3 minute read
I can think of a couple reasons why you might want your roofing sales rep to fail. You really want to get rid of him, and poor sales will be a great excuse. Or, you have so much business you just wish he would have a few weeks of poor sales so your production teams can catch up! Another possibility, the sales rep is so aggressive and pushy that you keep getting complaints and it could hurt your company reputation.
I can think of several more reasons, but I hope this starts you seriously thinking about what your company and sales goals are for your roofing business.
NOPE – NOT ME
If one of the suggestions above is NOT your thinking, then it’s quite likely you do not want your salesman to fail. Most of us in business do want additional clients and more sales, (especially if those jobs are profitable). In my many years of experience, salespeople fail from one thing more than any other… they fail to ASK for the appointment, or if they get an appointment, they fail to ASK for the job. Even worse is the roofing company website that promises really stupid – even outlandish things.
Salespeople often ring the doorbell or knock on the door, and then stand so close to the door that it scares the hell out the homeowner. Standing back away from the door gives a much more comfortable feeling to the person answering the door. A hungry and aggressive salesperson all too often is in such a hurry and wants to get inside and sell, they fail to realize how intimidating they are.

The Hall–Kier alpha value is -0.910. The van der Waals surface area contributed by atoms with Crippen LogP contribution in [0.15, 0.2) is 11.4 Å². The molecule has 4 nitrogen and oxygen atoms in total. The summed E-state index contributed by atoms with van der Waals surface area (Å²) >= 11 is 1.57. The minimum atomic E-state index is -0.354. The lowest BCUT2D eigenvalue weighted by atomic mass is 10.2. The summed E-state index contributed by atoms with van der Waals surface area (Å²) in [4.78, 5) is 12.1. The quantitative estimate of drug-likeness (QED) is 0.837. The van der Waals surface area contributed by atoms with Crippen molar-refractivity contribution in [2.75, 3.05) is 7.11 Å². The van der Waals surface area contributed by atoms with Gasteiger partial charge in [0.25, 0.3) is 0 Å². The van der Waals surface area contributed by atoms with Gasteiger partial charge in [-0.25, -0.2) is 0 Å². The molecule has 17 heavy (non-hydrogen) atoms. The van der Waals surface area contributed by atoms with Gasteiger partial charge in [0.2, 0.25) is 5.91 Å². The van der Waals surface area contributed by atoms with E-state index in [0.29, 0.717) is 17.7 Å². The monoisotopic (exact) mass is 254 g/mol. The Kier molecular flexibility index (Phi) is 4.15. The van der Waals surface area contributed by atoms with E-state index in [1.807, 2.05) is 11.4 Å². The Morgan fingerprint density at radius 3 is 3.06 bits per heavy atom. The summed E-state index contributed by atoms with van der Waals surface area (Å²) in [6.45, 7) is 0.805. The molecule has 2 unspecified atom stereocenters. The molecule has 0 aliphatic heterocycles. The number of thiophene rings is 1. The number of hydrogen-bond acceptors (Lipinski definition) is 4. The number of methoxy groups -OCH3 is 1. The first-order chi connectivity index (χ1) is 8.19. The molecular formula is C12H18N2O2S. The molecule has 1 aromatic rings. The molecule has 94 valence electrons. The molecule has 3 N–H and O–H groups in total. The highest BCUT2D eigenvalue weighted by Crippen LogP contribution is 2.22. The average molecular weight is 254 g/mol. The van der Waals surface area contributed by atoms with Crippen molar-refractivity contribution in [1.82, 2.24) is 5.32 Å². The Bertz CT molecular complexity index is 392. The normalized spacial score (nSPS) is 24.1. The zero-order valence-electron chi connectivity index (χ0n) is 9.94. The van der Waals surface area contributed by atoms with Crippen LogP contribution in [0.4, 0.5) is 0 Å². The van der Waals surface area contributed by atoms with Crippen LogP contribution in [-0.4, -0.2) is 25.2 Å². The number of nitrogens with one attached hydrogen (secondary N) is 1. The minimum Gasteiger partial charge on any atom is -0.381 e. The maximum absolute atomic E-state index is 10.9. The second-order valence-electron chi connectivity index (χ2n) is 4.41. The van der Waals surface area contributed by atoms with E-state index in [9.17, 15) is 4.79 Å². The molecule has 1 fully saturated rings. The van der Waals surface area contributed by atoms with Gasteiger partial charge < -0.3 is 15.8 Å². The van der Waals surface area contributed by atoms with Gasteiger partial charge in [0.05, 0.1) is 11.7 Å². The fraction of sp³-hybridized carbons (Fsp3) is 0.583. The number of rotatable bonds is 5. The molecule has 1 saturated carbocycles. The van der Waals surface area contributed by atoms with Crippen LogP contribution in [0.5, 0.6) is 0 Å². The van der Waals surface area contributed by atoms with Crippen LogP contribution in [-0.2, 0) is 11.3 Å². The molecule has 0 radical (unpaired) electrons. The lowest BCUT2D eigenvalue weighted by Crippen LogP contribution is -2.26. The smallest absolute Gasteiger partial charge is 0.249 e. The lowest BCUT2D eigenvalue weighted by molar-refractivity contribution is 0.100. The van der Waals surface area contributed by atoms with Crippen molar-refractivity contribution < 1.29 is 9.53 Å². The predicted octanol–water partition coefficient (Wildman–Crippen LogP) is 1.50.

TOO BUSY TO LISTEN
Customers, me included, want the sales rep to LISTEN to my concerns and issues. Often, we need important (to us) questions answered but the rep is so focused on selling his product that he nods but doesn’t hear what the client is saying. A few month ago, after a hurricane took off part of my roof (SW Florida) I had a roofer come out to inspect and write a proposal. He didn’t want to get involved with the adjuster, yet the adjuster had questions I couldn’t answer. The sales rep “had to get to another appointment.” We hired someone else.
TRYNG TO BUILD A RAPPORT
As a sales coach, I spend a lot of time teaching my coaching clients understand the importance of, and the right ways to build rapport with prospects and customers. One of the big strategies that many coaching clients come to me with, is the idea that they are out there to “make friends.” News flash: not one prospect or customer a sales rep calls on is looking to make new friends. Almost ALL of us already have plenty of friends. No homeowner answers their door saying, “I sure hope I can make a friend today with a door to door salesman.”
Salespeople often tell me they are really good at chit chat, purportedly to build some kind of warm and fuzzy connection! Most people are too busy for a lot of unnecessary generic talk about this, that, and the other thing. Don’t get caught in that triangle of thinking because they respond to you, that they welcome it. They probably don’t.
Contact me at 419-202-6745 or Dick@TheCRESTnetwork.com
Nationally recognized coach, consultant, trainer, and speaker
Creator of the renowned PREP™ pre-disaster program